Screen Arts and Cultures, University of Michigan


Orson Welles: Beyond the Canon and into the Archives

Exhibition Runs April 29 - September 16 
Harlan Hatcher Graduate Library
Gallery (Room 100) & Audubon Room 

This student-researched exhibit, a project done in Matthew Solomon's SAC 330 course, marks the centenary of Orson Welles -- one of America's greatest directors of film, theater, radio, and television -- and highlights letters, photographs, scripts, and production materials culled from the University of Michigan's extensive Orson Welles archives. Visitors may begin their exploration of Orson Welles by perusing the library lobby, wherein they will "meet the students" via the reflections they have penned detailing their varied experiences working within the archives; next, visitors enter the exhibition space, wherein they will be taken on a captivating visual and audial journey through the diverse professional achievements of Welles  coupled with the personal life stories that include his relationships with the people most significant to him; finally, visitors enter the gallery space, wherein they will conclude their tour by examining a unique collection of objects from the archives specifically selected by the students to showcase. The exhibition, as a whole, provides insight not often revealed -- and is a must for any Orson Welles fan. 


German Film Institute 2015 Presents
"The Futures of the Past: German Cinema and its Media" 

May 31 - June 6
Times and Locations Vary -- Please Click Link Below for More Information 

This series, curated to accompany the 14th German Film Institute, spotlights the role of media in the history of German cinema. Outlining a cinematic "media archaeology," the series reveals how films from Germany have incorporated, represented, remediated, and otherwise intersected with a variety of media -- from writing and print to telephony, the phonograph, radio, television, and digital media. With screenings drawn from the full history of German cinema, the program showcases the multimedial dimensions of early "screen practice," the give and take among visual and sound technologies with the advent of the sound film, the remediation of writing and print media in films (from the Autorenfilm of the 1910s through the graphic uses of writing in silent cinema to collaborations between writers and filmmakers and experimental cinema), the intersecting of film television, and the place of video in the essay film.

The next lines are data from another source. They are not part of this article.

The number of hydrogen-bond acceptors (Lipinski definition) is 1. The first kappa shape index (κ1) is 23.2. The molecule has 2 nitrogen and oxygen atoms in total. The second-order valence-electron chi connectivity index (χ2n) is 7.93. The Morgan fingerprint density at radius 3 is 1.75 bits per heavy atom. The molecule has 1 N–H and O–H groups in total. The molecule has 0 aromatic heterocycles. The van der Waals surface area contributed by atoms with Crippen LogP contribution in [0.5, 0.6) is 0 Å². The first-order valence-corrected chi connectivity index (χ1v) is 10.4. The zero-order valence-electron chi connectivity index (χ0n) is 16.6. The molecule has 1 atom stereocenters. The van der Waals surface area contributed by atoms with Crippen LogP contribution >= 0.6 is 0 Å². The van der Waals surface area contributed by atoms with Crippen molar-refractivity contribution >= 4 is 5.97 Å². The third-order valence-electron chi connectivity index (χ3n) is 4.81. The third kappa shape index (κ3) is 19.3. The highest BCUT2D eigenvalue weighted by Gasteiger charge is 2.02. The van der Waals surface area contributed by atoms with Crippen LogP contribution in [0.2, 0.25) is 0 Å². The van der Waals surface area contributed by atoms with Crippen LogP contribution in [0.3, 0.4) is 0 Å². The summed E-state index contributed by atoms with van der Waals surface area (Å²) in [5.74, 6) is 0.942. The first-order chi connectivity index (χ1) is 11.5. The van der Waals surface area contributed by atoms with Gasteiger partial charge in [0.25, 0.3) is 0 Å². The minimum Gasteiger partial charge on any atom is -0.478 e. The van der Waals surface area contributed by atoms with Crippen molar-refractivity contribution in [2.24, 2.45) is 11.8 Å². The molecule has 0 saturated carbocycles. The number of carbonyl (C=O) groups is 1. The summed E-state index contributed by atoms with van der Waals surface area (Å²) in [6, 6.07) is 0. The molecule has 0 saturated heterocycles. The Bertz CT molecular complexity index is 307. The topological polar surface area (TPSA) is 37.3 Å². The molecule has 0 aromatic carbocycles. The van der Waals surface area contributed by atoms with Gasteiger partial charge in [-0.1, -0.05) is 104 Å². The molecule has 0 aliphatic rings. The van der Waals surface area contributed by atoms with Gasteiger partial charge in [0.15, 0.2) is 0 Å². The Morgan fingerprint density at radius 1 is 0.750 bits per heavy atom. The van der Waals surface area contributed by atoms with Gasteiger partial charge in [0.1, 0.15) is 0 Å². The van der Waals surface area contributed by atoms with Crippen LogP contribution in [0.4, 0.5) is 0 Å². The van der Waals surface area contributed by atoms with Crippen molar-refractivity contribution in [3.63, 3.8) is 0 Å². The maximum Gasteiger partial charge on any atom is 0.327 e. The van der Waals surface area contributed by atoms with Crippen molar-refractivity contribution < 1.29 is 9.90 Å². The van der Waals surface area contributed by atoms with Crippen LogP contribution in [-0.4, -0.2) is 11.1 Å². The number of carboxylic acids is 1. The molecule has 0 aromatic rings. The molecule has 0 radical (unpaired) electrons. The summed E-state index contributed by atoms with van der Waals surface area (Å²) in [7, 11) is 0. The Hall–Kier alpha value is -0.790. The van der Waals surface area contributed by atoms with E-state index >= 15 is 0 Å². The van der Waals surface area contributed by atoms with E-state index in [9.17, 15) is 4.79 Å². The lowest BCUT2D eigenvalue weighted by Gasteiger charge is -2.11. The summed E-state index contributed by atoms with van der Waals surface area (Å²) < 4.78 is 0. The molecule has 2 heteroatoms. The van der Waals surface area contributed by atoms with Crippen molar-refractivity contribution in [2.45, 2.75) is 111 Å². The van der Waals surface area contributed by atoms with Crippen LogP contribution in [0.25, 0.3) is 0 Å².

For a complete schedule of films, locations, times, and information on English subtitling, please click here

Wellespring: A Centenary Celebration of the Inexhaustible Inspiration of Orson Welles

Too Much Johnson, a Play Reading with Original Film Footage 

Sunday, June 7
Detroit Film Theater, Detroit Institute of Arts

1:00 p.m.

The recent rediscovery of the film Orson Welles shot in 1938 for his stage production of Too Much Johnson was widely reported -- and generated considerable international enthusiasm. What was lost in the excitement of seeing Welles's "first" professionally produced film seventy-five years later, however, was the fact that this footage did not exactly constitute a film; rather, it was made to serve as a single component of a multimedia theatrical production. This event aims to return a part of this footage to resemble its original context by presenting it as Welles intended it -- as a screened prologue for a stage play accompanied by music. To approximate this experience, the screening of the film footage that Welles himself shot for the prologue will be accompanied by narrated excerpts of the script and the music of U-M alumnus Frank Pahl and the Little Bang Theory -- featuring SAC's Terri Sarris.  Recent SAC alumnus and incoming PhD student Vincent Longo, who "rediscovered" Welles's original script, will be the narrator of the event and provide a brief historical introduction while several SAC students will participate in the reading of the script: Anne Marie Barry, Anna Baumgarten, Ava (Emma) Burnham, Avery DiUbaldo, Michael Lopetrone, Nick Sheehan, and Riley Taggart

This event is generously supported by the sponsors of the symposium; please see the full list under the symposium event description.

Wellespring: A Centenary Celebration of the Inexhaustible Inspiration of Orson Welles  -- Screenings 

Sunday, June 7 through Wednesday, June 10
Detroit Film Theater, Detroit Institute of Arts; Michigan Theater, Ann Arbor

Times Vary -- Please See Schedule Below 

Screenings are a part of the Cinetopia International Film Festival; tickets are required. For a brief summary of the films listed below, please click here. 

Sunday, June 7: Detroit Film Theater; DIA 

4:00 p.m. -- Chimes at Midnight (a.k.a Falstaff, 1965)

Monday, June 8: Michigan Theater
4:00 p.m. -- The Magnificent Ambersons (1942)